If you decide to wean before 6 months of age there are a few things that you should do to make it safer. You need to sterilise everything to avoid the risk of infections and you should stick to just pureed food instead of finger foods and baby led weaning methods, this is because younger babies cannot effectively move food around their mouth to chew and swallow it properly so their risk of gagging and choking is much higher. Note that even though babies can start on simple finger foods from 6 months of age, it can take a few more months to be able to cope with different types of foods. This is because their tongue and jaw movements improve and develop. The phrase “Loud and red let them go ahead – Silent and blue they need help from you” is a great way to differentiate and distinguish between gagging and choking. The NHS website has a really clear and practical guide to help if your baby is choking, and I’d recommend reading it before starting weaning. Note although it is tempting, that it is dangerous to interfere if your child is gagging as it could possibly make the situation worse i.e. push the food down and cause choking.
We decided to wean Evelyn at 5.5months old. From 5 months old she started to started to wake more frequently at night to feed (4 hourly) which we felt was a sign of increased calorie requirement. Although increased night waking isn’t necessarily a ‘sign’ that babies need solids, as waking could be due to the 4 month regression and sleep associations, but since we had ‘cracked’ those, my gut was telling me that Evelyn was waking more because she was hungry. Recognised signs of readiness for solids include being able to sit upright, being able to bring a spoon to their mouth and being interested in food. Other things can be misleading, such as chewing on their fists, which is often just teething/exploring their hands. We did hold off weaning for a couple of weeks until Evelyn was showing all of those other signs of readiness for solids. It is important to say that the increased night waking didn’t stop as soon as we started solids however. She would only take a spoonful or 2 in the beginning so she continued to wake frequently until she was taking a good amount of solids, which took around a month. During those 4 weeks I fed Evelyn as soon as she woke overnight and assumed hunger as opposed to leaving her to try and self settle. Despite being a good eater she didn’t sleep through until a further 5 months, at 9.5 months old.
When to give solids?
There are different opinions on what time of the day is best to start offering solids and whether you should offer solids before or after a milk feed. I chose to follow the ‘Little Ones’ programme as a guide for this so started at lunchtime and always offered solids after milk. As mentioned in my previous blogs, I followed the Little Ones programme for both sleep and milk feeding and can’t recommend it enough. As it worked so well for that I trusted it as a weaning guide. They emphasise the importance of getting the timings right for sleep and feeding as if one is off, then it can certainly can affect the other and may become a vicious cycle. It may seem simple but offering solids when they are tired will often mean that they won’t take that much and then subsequently won’t sleep for very long as they aren’t full enough. Just like with milk feeding and a feed-to-sleep associations. A common theory is that starting at dinner is best to ‘fill them up’, but it can actually do the opposite as when they are young digesting solids can upset their tummies. Starting at lunch is the ideal time, then adding in dinner when taking a ‘good amount’ (classed as half a cup) and then add in breakfast when taking a good amount. Finally add in 2 snacks a day (mid morning and mid afternoon) when taking 3 ‘full meals’. Offering milk first before food is best as ultimately milk is the most important source of nutrition up until they are 1 year old. Giving milk 30 mins beforehand usually means that they aren’t too full from the milk not too hungry to get frustrated by offering solids.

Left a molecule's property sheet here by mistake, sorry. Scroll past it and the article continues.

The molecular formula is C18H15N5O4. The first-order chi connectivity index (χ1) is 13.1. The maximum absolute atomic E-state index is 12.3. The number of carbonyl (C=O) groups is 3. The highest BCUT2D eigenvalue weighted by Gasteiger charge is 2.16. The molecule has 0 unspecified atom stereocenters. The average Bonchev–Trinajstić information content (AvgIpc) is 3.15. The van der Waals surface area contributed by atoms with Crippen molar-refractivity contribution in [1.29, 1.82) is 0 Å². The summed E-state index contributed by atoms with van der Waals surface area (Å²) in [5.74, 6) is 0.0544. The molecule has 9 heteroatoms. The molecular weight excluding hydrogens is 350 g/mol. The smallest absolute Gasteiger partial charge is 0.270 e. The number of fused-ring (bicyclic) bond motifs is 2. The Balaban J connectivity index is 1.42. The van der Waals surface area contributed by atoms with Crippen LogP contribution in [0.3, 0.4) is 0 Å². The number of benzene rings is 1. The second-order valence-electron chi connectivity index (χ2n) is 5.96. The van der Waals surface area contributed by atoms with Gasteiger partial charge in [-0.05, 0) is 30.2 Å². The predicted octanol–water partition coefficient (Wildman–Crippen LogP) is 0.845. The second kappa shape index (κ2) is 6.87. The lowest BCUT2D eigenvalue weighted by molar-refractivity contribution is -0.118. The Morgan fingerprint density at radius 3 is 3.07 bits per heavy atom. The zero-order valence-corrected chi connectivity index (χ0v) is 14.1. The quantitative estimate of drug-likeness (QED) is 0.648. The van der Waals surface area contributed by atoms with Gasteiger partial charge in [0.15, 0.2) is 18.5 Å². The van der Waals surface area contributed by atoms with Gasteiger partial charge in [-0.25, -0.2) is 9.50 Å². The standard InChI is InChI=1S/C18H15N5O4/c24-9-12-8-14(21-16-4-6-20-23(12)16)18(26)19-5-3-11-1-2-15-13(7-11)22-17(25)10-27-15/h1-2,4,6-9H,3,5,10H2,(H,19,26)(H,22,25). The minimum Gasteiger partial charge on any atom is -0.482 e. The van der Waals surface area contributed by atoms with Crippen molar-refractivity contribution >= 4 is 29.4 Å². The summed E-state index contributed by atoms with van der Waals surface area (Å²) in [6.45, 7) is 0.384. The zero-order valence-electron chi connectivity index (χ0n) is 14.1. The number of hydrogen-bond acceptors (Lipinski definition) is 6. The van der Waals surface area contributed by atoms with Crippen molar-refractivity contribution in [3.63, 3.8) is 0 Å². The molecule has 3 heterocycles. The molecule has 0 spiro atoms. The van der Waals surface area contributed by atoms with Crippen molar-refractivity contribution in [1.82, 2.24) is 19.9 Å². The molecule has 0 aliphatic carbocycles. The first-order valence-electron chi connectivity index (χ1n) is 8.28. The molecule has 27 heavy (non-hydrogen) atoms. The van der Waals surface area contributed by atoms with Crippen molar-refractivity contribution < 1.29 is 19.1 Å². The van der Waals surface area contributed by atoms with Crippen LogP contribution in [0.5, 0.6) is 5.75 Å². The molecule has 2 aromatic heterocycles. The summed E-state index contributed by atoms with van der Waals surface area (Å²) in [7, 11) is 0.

When to drop milk feeds?
Prior to starting solids, Evelyn’s daytime milk feeds were at 7/10/11:30/2:30/5/6:30. From just after 6 months old we dropped a milk feed. We combined her mid morning and pre-lunch milk feeds, so that her daytime milk feeds were 7/10:30/2:30/5/6:30. This helped her to take more solids at lunch and dinner. Then from around 8 months old we dropped another 2 feeds. We dropped the pre-lunch and pre-dinner milk, so that her daytime milk feeds were 7/2:30/6:30. This helped her to take 2 snacks a day on top of her 3 meals. From 9.5 months old she stopped feeding in the night and subsequently took more solids at breakfast. Evelyn remains on 3 milk feeds a day, unless I am in work, when she misses the afternoon milk feed. The aim is the drop the afternoon milk feed altogether by 15 months.